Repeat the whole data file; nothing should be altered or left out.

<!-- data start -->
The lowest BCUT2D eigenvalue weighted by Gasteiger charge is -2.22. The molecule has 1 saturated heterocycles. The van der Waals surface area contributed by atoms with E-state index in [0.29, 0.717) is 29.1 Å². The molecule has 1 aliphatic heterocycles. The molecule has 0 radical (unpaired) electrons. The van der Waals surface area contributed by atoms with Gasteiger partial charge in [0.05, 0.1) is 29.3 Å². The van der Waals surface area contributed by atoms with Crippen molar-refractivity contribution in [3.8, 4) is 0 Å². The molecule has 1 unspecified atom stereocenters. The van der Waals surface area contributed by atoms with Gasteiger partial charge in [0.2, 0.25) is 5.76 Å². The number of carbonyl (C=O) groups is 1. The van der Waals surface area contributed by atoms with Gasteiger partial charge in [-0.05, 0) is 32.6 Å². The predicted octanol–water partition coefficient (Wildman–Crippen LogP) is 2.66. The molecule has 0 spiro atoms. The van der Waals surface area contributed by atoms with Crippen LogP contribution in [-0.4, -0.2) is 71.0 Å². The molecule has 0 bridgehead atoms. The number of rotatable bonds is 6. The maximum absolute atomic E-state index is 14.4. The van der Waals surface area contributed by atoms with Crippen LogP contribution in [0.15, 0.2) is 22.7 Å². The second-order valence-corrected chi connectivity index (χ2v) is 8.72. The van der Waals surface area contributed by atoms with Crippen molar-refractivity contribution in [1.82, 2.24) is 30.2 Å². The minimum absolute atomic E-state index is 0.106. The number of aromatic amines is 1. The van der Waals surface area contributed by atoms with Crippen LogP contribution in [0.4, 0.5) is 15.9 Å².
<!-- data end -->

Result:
The lowest BCUT2D eigenvalue weighted by Gasteiger charge is -2.22. The molecule has 1 saturated heterocycles. The van der Waals surface area contributed by atoms with E-state index in [0.29, 0.717) is 29.1 Å². The molecule has 1 aliphatic heterocycles. The molecule has 0 radical (unpaired) electrons. The van der Waals surface area contributed by atoms with Gasteiger partial charge in [0.05, 0.1) is 29.3 Å². The van der Waals surface area contributed by atoms with Crippen molar-refractivity contribution in [3.8, 4) is 0 Å². The molecule has 1 unspecified atom stereocenters. The van der Waals surface area contributed by atoms with Gasteiger partial charge in [0.2, 0.25) is 5.76 Å². The number of carbonyl (C=O) groups is 1. The van der Waals surface area contributed by atoms with Gasteiger partial charge in [-0.05, 0) is 32.6 Å². The predicted octanol–water partition coefficient (Wildman–Crippen LogP) is 2.66. The molecule has 0 spiro atoms. The van der Waals surface area contributed by atoms with Crippen LogP contribution in [-0.4, -0.2) is 71.0 Å². The molecule has 0 bridgehead atoms. The number of rotatable bonds is 6. The maximum absolute atomic E-state index is 14.4. The van der Waals surface area contributed by atoms with Crippen LogP contribution in [0.15, 0.2) is 22.7 Å². The second-order valence-corrected chi connectivity index (χ2v) is 8.72. The van der Waals surface area contributed by atoms with Crippen molar-refractivity contribution in [1.82, 2.24) is 30.2 Å². The minimum absolute atomic E-state index is 0.106. The number of aromatic amines is 1. The van der Waals surface area contributed by atoms with Crippen LogP contribution in [0.4, 0.5) is 15.9 Å².